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J Hypertens. 2007 Jul;25(7):1499-505.

Atenolol as initial antihypertensive therapy: an observational study comparing first-line agents.

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College of Pharmacy and Nutrition, University of Saskatchewan, Saskatoon, Saskatchewan, Canada.



The role of atenolol in the management of patients with hypertension is currently under scrutiny. Our aim was to evaluate the real-world consequences of recent clinical trial findings.


We conducted a retrospective, cohort study using linked administrative data from the province of Saskatchewan, Canada. Eligible subjects were first-ever users of antihypertensive medications between 1 January 1994 and 31 December 2003 and were grouped into four cohorts: atenolol, angiotensin-converting enzyme inhibitors (ACEI), thiazide diuretics, or calcium antagonists. Patients remained eligible during monotherapy only.


We identified 19 249 eligible individuals (mean age 60.6 years) who were followed for a mean of 2.3 years (SD 2.0). The rate of myocardial infarction, unstable angina, stroke, or death occurred in similar frequencies among all cohorts: atenolol (2.3%), ACEI (3.6%), thiazide diuretics (2.9%), and calcium antagonists (3.9%). After adjustment for potential confounders, atenolol therapy was not associated with higher event rates than the other first-line agents, with hazard ratios ranging between 1.03 [95% confidence intervals (CI) 0.72-1.46] and 1.24 (95% CI 0.91-1.68) for all cohorts compared with atenolol. Similar results were observed upon stratifying the sample into subjects above and below 60 years of age.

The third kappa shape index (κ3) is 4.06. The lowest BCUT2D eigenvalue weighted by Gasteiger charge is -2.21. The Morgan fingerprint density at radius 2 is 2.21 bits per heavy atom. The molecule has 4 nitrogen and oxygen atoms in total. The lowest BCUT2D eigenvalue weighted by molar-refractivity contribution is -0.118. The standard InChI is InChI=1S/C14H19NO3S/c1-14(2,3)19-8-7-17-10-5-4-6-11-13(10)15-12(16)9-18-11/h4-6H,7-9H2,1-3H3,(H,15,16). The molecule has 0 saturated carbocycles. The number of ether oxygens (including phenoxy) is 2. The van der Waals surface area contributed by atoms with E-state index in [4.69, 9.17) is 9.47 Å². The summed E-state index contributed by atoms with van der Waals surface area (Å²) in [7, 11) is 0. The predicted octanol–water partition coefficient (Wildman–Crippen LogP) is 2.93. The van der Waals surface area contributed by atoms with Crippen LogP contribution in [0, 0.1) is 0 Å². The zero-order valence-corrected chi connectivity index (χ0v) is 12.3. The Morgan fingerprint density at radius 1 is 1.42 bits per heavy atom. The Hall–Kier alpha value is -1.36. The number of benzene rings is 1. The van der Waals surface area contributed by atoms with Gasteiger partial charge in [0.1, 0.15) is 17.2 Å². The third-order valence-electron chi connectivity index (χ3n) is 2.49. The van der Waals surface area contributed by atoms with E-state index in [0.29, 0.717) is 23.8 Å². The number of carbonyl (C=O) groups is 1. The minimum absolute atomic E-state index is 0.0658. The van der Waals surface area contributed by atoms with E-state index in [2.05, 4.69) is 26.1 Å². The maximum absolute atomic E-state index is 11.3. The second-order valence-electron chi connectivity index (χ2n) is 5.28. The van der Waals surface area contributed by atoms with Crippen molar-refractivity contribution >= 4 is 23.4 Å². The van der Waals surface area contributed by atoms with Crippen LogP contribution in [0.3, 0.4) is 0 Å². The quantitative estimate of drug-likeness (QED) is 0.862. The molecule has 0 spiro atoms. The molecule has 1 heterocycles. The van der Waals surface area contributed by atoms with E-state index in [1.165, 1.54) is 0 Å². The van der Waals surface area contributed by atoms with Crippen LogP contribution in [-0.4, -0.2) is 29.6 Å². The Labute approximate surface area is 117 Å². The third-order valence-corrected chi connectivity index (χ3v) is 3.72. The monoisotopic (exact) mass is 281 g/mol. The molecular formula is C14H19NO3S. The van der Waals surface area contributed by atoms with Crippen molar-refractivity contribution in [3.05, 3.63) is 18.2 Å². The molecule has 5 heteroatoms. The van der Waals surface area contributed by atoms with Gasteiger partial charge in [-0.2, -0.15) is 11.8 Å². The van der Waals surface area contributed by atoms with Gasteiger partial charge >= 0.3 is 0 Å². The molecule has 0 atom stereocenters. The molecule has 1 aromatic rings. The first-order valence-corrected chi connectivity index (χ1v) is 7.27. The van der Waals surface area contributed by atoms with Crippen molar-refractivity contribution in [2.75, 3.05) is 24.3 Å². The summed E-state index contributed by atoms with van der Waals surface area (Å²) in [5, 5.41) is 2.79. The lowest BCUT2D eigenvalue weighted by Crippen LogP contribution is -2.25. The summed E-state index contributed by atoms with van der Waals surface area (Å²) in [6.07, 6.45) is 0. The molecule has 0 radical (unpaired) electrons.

The low event rates for all cohorts suggest that atenolol has not been associated with a significant burden of cardiovascular morbidity or mortality in its traditional role for uncomplicated hypertension. Further study is needed to identify the specific types of patients that should avoid atenolol as an antihypertensive agent.

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